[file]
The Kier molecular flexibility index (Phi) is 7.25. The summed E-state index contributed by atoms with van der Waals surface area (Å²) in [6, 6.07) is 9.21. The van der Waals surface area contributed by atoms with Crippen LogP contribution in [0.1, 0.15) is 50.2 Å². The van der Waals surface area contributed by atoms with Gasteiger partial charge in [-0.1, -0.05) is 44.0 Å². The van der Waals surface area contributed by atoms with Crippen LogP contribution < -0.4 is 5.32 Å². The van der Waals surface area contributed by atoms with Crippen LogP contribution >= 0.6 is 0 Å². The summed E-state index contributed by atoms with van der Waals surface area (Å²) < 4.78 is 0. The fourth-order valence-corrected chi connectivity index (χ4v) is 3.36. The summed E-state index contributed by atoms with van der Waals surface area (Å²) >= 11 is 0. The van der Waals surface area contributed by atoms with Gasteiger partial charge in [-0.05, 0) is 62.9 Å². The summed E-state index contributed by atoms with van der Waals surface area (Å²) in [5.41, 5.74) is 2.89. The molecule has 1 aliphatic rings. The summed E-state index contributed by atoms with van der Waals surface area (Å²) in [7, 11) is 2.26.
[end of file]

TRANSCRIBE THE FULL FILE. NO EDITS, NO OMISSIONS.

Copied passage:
The Kier molecular flexibility index (Phi) is 7.25. The summed E-state index contributed by atoms with van der Waals surface area (Å²) in [6, 6.07) is 9.21. The van der Waals surface area contributed by atoms with Crippen LogP contribution in [0.1, 0.15) is 50.2 Å². The van der Waals surface area contributed by atoms with Gasteiger partial charge in [-0.1, -0.05) is 44.0 Å². The van der Waals surface area contributed by atoms with Crippen LogP contribution < -0.4 is 5.32 Å². The van der Waals surface area contributed by atoms with Crippen LogP contribution >= 0.6 is 0 Å². The summed E-state index contributed by atoms with van der Waals surface area (Å²) < 4.78 is 0. The fourth-order valence-corrected chi connectivity index (χ4v) is 3.36. The summed E-state index contributed by atoms with van der Waals surface area (Å²) >= 11 is 0. The van der Waals surface area contributed by atoms with Gasteiger partial charge in [-0.05, 0) is 62.9 Å². The summed E-state index contributed by atoms with van der Waals surface area (Å²) in [5.41, 5.74) is 2.89. The molecule has 1 aliphatic rings. The summed E-state index contributed by atoms with van der Waals surface area (Å²) in [7, 11) is 2.26.